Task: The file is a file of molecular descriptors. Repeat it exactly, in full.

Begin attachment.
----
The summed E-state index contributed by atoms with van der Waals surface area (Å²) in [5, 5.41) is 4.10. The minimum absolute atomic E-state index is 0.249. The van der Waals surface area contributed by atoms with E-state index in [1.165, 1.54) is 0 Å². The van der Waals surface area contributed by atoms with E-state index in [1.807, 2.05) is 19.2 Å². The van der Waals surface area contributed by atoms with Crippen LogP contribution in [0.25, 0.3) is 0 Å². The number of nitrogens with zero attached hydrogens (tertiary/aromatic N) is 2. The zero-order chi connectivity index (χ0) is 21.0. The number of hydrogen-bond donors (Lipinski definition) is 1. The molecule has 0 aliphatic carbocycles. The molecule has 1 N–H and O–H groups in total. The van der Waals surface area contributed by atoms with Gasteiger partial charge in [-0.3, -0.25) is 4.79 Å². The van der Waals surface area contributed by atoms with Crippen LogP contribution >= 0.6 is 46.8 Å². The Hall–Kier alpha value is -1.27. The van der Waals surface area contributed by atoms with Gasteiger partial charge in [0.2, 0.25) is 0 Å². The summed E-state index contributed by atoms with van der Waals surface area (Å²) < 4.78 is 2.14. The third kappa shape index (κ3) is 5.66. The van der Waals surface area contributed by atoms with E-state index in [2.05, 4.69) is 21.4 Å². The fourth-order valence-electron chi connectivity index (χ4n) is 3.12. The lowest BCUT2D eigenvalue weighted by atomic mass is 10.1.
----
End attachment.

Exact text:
The summed E-state index contributed by atoms with van der Waals surface area (Å²) in [5, 5.41) is 4.10. The minimum absolute atomic E-state index is 0.249. The van der Waals surface area contributed by atoms with E-state index in [1.165, 1.54) is 0 Å². The van der Waals surface area contributed by atoms with E-state index in [1.807, 2.05) is 19.2 Å². The van der Waals surface area contributed by atoms with Crippen LogP contribution in [0.25, 0.3) is 0 Å². The number of nitrogens with zero attached hydrogens (tertiary/aromatic N) is 2. The zero-order chi connectivity index (χ0) is 21.0. The number of hydrogen-bond donors (Lipinski definition) is 1. The molecule has 0 aliphatic carbocycles. The molecule has 1 N–H and O–H groups in total. The van der Waals surface area contributed by atoms with Gasteiger partial charge in [-0.3, -0.25) is 4.79 Å². The van der Waals surface area contributed by atoms with Crippen LogP contribution >= 0.6 is 46.8 Å². The Hall–Kier alpha value is -1.27. The van der Waals surface area contributed by atoms with Gasteiger partial charge in [0.2, 0.25) is 0 Å². The summed E-state index contributed by atoms with van der Waals surface area (Å²) < 4.78 is 2.14. The third kappa shape index (κ3) is 5.66. The van der Waals surface area contributed by atoms with E-state index in [2.05, 4.69) is 21.4 Å². The fourth-order valence-electron chi connectivity index (χ4n) is 3.12. The lowest BCUT2D eigenvalue weighted by atomic mass is 10.1.